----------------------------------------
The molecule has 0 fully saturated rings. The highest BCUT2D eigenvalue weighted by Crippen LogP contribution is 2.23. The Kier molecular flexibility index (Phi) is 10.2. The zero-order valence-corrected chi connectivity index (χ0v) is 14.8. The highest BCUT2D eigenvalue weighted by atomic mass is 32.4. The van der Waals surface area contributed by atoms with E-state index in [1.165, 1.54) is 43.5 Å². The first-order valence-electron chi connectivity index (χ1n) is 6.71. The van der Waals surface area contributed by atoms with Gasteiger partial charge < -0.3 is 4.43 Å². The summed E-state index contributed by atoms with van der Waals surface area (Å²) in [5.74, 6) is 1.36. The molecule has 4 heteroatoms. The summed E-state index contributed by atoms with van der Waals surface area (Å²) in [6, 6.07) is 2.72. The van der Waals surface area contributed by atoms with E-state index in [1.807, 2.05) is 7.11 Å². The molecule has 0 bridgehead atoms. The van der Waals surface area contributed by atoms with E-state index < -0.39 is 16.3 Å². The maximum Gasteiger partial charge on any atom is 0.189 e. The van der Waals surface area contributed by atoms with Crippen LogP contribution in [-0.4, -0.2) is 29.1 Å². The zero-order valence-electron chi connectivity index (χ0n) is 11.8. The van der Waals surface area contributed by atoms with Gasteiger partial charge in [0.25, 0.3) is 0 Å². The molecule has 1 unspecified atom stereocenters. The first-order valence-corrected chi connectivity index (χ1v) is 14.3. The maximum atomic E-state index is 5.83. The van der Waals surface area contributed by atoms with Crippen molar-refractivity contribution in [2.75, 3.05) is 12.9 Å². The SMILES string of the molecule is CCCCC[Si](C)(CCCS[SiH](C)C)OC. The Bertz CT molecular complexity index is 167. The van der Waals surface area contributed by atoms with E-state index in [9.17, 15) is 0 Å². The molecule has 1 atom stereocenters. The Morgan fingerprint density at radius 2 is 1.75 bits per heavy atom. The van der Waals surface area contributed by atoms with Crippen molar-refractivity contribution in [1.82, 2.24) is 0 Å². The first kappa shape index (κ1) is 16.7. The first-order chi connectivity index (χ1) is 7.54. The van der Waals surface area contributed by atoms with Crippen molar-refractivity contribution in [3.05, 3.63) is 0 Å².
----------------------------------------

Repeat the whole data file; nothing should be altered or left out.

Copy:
The molecule has 0 fully saturated rings. The highest BCUT2D eigenvalue weighted by Crippen LogP contribution is 2.23. The Kier molecular flexibility index (Phi) is 10.2. The zero-order valence-corrected chi connectivity index (χ0v) is 14.8. The highest BCUT2D eigenvalue weighted by atomic mass is 32.4. The van der Waals surface area contributed by atoms with E-state index in [1.165, 1.54) is 43.5 Å². The first-order valence-electron chi connectivity index (χ1n) is 6.71. The van der Waals surface area contributed by atoms with Gasteiger partial charge < -0.3 is 4.43 Å². The summed E-state index contributed by atoms with van der Waals surface area (Å²) in [5.74, 6) is 1.36. The molecule has 4 heteroatoms. The summed E-state index contributed by atoms with van der Waals surface area (Å²) in [6, 6.07) is 2.72. The van der Waals surface area contributed by atoms with E-state index in [1.807, 2.05) is 7.11 Å². The molecule has 0 bridgehead atoms. The van der Waals surface area contributed by atoms with E-state index < -0.39 is 16.3 Å². The maximum Gasteiger partial charge on any atom is 0.189 e. The van der Waals surface area contributed by atoms with Crippen LogP contribution in [-0.4, -0.2) is 29.1 Å². The zero-order valence-electron chi connectivity index (χ0n) is 11.8. The van der Waals surface area contributed by atoms with Gasteiger partial charge in [0.25, 0.3) is 0 Å². The molecule has 1 unspecified atom stereocenters. The first-order valence-corrected chi connectivity index (χ1v) is 14.3. The maximum atomic E-state index is 5.83. The van der Waals surface area contributed by atoms with Crippen molar-refractivity contribution in [2.75, 3.05) is 12.9 Å². The SMILES string of the molecule is CCCCC[Si](C)(CCCS[SiH](C)C)OC. The Bertz CT molecular complexity index is 167. The van der Waals surface area contributed by atoms with E-state index in [9.17, 15) is 0 Å². The molecule has 1 atom stereocenters. The Morgan fingerprint density at radius 2 is 1.75 bits per heavy atom. The van der Waals surface area contributed by atoms with Crippen molar-refractivity contribution in [1.82, 2.24) is 0 Å². The first kappa shape index (κ1) is 16.7. The first-order chi connectivity index (χ1) is 7.54. The van der Waals surface area contributed by atoms with Crippen molar-refractivity contribution in [3.05, 3.63) is 0 Å².